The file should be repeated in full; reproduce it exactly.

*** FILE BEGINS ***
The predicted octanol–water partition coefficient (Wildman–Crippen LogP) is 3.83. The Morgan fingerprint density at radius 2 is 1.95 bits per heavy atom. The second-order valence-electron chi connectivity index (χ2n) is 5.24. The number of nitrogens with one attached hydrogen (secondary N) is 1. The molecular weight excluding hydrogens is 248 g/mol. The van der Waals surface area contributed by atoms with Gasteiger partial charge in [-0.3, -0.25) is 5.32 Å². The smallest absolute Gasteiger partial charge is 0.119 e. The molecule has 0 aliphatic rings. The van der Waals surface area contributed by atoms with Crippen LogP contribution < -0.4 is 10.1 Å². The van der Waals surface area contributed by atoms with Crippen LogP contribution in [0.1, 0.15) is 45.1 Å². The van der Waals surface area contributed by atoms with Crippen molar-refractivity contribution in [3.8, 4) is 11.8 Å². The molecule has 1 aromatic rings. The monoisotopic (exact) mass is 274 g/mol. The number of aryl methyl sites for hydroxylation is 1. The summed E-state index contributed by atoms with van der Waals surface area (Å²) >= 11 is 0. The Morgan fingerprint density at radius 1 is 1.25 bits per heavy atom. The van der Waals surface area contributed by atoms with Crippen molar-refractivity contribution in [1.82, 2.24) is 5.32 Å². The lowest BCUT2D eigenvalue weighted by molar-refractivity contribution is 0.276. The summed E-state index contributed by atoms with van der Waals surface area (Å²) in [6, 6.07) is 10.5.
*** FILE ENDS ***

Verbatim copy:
The predicted octanol–water partition coefficient (Wildman–Crippen LogP) is 3.83. The Morgan fingerprint density at radius 2 is 1.95 bits per heavy atom. The second-order valence-electron chi connectivity index (χ2n) is 5.24. The number of nitrogens with one attached hydrogen (secondary N) is 1. The molecular weight excluding hydrogens is 248 g/mol. The van der Waals surface area contributed by atoms with Gasteiger partial charge in [-0.3, -0.25) is 5.32 Å². The smallest absolute Gasteiger partial charge is 0.119 e. The molecule has 0 aliphatic rings. The van der Waals surface area contributed by atoms with Crippen LogP contribution < -0.4 is 10.1 Å². The van der Waals surface area contributed by atoms with Crippen LogP contribution in [0.1, 0.15) is 45.1 Å². The van der Waals surface area contributed by atoms with Crippen molar-refractivity contribution in [3.8, 4) is 11.8 Å². The molecule has 1 aromatic rings. The monoisotopic (exact) mass is 274 g/mol. The number of aryl methyl sites for hydroxylation is 1. The summed E-state index contributed by atoms with van der Waals surface area (Å²) >= 11 is 0. The Morgan fingerprint density at radius 1 is 1.25 bits per heavy atom. The van der Waals surface area contributed by atoms with Crippen molar-refractivity contribution in [1.82, 2.24) is 5.32 Å². The lowest BCUT2D eigenvalue weighted by molar-refractivity contribution is 0.276. The summed E-state index contributed by atoms with van der Waals surface area (Å²) in [6, 6.07) is 10.5.